Could the coupling to a pseudo-scalar variant of color octet Higgs give rise to a contribution interfering with the contribution of spin zero virtual gluons and in this manner give rise to the asymmetry? See this. Maybe there is simple objection but I am not able to invent it now.

Marco Frasca said...

Dear Anon,

NJL model are not toy models. Rather, they apply to the low-energy limit of QCD. But in this case we are in a fully asymptotic freedom regime where one should expect gluons to be massless. This is the more tricky aspect of this result. Observing a "massive gluon" of 450 GeV seems to be in the higher end of the spectrum of Yang-Mills theory for a massive gluon (mass gap plus excited states without no bound from above). KK gluons seem a rather interesting possibility but they imply a higher mass being O(TeV) and some other problems. This makes this finding at Tevatron really striking.

Cheers,

Marco

Anonymous said...

Marco Frasca:
NJL models are toy models, which describe certain aspects of low energy QCD. They are toy models because they do so in terms of both mesons and constituent quarks, and there is experimental evidence that there is no energy regime in which an effective theory containing both describes the physics at anything more than the qualitative level.

This different than perturbative QCD at high energies or chiral perturbation theory at low energies, both which describe the physics very well.

But the basic point is that NJL models do not even pretend to describe physics beyond 1 GeV. They simply have nothing at all to say about the energies at which top quarks are produced.

Matti Pitkanen:

Scalars with a variety of color representations (singlet, octet, sextet, triplet) have been tried; see 0911.3237 , which Jester already alluded to. The conclusions of those authors are that singlets and octets do not produce the right asymmetry, but sextets or triplets could for some couplings.

The KK gluon-like explanations have been claimed to be excluded as a possible explanation in 1007.0260

joel rice said...

Is the Tau Lepton similarly asymmetric ?

Jester said...

Tau has chiral coupling to Z, so there is an asymmetry. It was measured at LEP and it agrees with the Standard Model.

Kea said...

Oh, come on, people. Obviously we are seeing the color carried by the Z boson under the twisted Fourier transform of the Bilson-Thompson fermion braid spectrum.

Marco Frasca said...

Anon:

Of course, we have in mind different NJL models as it can be proved that, at low energies below 1 GeV as you correctly states, a NJL model is the correct low-energy limit of QCD using just quarks and a proper propagator for the gluon field. So, while I can realize that my initial comment was not so clear, I should say that your knowledge of NJL models is just old-fashioned.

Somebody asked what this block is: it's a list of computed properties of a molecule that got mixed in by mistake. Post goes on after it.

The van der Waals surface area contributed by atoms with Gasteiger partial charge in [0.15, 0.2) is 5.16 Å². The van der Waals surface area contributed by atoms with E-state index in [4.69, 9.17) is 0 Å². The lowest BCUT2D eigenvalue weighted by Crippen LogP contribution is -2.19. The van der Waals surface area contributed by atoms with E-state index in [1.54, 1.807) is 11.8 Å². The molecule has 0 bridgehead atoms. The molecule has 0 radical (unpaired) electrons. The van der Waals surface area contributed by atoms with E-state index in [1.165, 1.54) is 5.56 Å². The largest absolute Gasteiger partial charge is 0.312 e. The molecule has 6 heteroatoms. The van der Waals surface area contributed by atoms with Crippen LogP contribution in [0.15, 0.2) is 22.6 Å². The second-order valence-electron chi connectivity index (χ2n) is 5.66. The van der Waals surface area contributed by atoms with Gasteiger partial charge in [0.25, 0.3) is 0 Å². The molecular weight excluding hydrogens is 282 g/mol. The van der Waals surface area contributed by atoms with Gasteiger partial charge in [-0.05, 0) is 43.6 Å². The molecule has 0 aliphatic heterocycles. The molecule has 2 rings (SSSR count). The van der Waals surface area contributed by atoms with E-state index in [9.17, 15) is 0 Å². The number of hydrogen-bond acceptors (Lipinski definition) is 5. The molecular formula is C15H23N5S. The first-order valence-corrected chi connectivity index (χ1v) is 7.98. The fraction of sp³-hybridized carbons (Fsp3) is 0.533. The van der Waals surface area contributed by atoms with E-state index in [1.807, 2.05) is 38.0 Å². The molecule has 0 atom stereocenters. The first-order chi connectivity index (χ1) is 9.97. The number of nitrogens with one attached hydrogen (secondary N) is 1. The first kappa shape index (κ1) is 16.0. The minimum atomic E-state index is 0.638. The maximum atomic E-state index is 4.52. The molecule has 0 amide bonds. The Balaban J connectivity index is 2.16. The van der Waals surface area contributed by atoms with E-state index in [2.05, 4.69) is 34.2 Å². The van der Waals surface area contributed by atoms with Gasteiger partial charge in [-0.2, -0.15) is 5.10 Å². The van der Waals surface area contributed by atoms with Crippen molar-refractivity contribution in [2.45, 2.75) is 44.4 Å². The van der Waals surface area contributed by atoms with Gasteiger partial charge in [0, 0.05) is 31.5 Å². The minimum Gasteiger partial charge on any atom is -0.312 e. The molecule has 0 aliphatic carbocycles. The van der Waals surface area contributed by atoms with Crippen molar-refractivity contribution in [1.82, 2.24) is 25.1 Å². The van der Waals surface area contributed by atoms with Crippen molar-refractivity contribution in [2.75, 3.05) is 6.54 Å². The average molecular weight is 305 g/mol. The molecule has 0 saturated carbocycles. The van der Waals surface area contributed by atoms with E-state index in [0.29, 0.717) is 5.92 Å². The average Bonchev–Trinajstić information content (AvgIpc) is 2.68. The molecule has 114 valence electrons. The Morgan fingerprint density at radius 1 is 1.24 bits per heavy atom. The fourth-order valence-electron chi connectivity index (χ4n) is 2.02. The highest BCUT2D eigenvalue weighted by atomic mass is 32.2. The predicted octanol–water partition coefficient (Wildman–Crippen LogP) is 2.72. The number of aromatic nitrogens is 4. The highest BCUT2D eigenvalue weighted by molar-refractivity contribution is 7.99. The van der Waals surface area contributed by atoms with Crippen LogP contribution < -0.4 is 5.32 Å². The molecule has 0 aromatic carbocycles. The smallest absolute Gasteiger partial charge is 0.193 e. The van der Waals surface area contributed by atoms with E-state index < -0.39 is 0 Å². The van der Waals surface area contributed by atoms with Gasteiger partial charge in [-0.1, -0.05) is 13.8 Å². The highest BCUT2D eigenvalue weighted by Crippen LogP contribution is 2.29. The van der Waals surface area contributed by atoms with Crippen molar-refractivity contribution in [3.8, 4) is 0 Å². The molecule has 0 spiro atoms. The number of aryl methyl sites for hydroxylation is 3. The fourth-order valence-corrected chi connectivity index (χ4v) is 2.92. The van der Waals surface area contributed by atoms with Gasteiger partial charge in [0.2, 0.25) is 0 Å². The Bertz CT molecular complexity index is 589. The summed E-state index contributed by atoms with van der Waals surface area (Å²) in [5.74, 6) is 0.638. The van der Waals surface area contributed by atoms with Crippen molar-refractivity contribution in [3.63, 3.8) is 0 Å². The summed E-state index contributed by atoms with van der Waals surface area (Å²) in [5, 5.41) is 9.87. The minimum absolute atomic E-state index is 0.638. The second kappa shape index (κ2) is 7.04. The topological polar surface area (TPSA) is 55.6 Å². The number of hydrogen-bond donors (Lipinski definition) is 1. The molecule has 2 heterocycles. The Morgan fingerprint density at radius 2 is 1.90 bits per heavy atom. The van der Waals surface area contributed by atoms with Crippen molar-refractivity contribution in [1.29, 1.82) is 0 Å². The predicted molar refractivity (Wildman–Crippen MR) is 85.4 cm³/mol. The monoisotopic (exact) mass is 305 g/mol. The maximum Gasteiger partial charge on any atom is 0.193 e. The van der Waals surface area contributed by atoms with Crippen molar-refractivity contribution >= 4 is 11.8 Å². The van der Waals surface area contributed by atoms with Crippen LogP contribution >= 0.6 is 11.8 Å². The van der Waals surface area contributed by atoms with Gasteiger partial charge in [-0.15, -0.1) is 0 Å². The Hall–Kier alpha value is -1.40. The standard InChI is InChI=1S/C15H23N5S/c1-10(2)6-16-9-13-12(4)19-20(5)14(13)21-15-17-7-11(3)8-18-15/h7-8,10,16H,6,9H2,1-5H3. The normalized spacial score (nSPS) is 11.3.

What I am saying is something different. My take is that the spectrum of Yang-Mills theory (this is a black box for physics so far) can explain the t-tbar asymmetry.

Cheers,

Marco

Anonymous said...

Marco Frasca:

You can of course use the term NJL however you like. But you will run into misunderstandings right and left. As commonly used, NJL refers to the work of Nambu and Jona-Lasinio and very much applies to low energy QCD.

There are applications of NJL-type dynamics to physics beyond the standard model, such as in top condensation and its descendants such as top-color. It would be interesting to see if they have anything to see here, but it is not at all obvious a viable scenario which is in agreement with other data is permitted.

However, I think it is very sloppy notation to call the low energy dynamics of a "random" Yang-Mills theory a NJL model; rather NJL captures some features of certain kinds of Yang-Mills models.

Marco Frasca said...

Anon:

When I say that the low energy limit of QCD is a NJL model I refer to this pair of papers:

K. I. Kondo, Phys. Rev. D 82, 065024 (2010) [ http://arxiv.org/abs/1005.0314 ]

M. Frasca, Int. J. Mod. Phys. E 18, 693 (2009) [ http://arxiv.org/abs/0803.0319 ]

My take is that Yang-Mills theory has a mass gap and a set of excited states not bounded from above. This means that one could in principle get massive glue state excitations also at very high energies like in this case producing a possible asymmetry.

Cheers,

Marco

Anonymous said...

Actually, I was the one who said low energy QCD is an NJL model. I am glad you now agree. And for the record, that body of work goes back to the original work by Nambu and Jona_Lasinio. Those papers were referenced in Nambu's Nobel prize award text.

You should explore Yang Mills theories which you think could produce this effect. I think building realistic models will be challenging, but it is an interesting idea.

Ervin Goldfain said...

All,

I am not sure there is an immediately obvious explanation of this FB asymmetry.

The analysis selects t-tbar events in the lepton plus jets channel where one top decays semi-leptonically (t->l-(nu)-b)and the other hadronically (t->q-qbar-b). So there are multiple possibilities on what causes this anomaly:
1) is it a pure high-energy QCD effect from the q-qbar->t-tbar channel?
2) is it an electroweak effect from the top decay t-> W-b?
3) is it a combination of 1) and 2)?
4) is it a "beyond the Standard Model" effect that can be attributed, for example, to the dynamics of Yang-Mills fields sliding outside equilibrium?

Cheers,

Ervin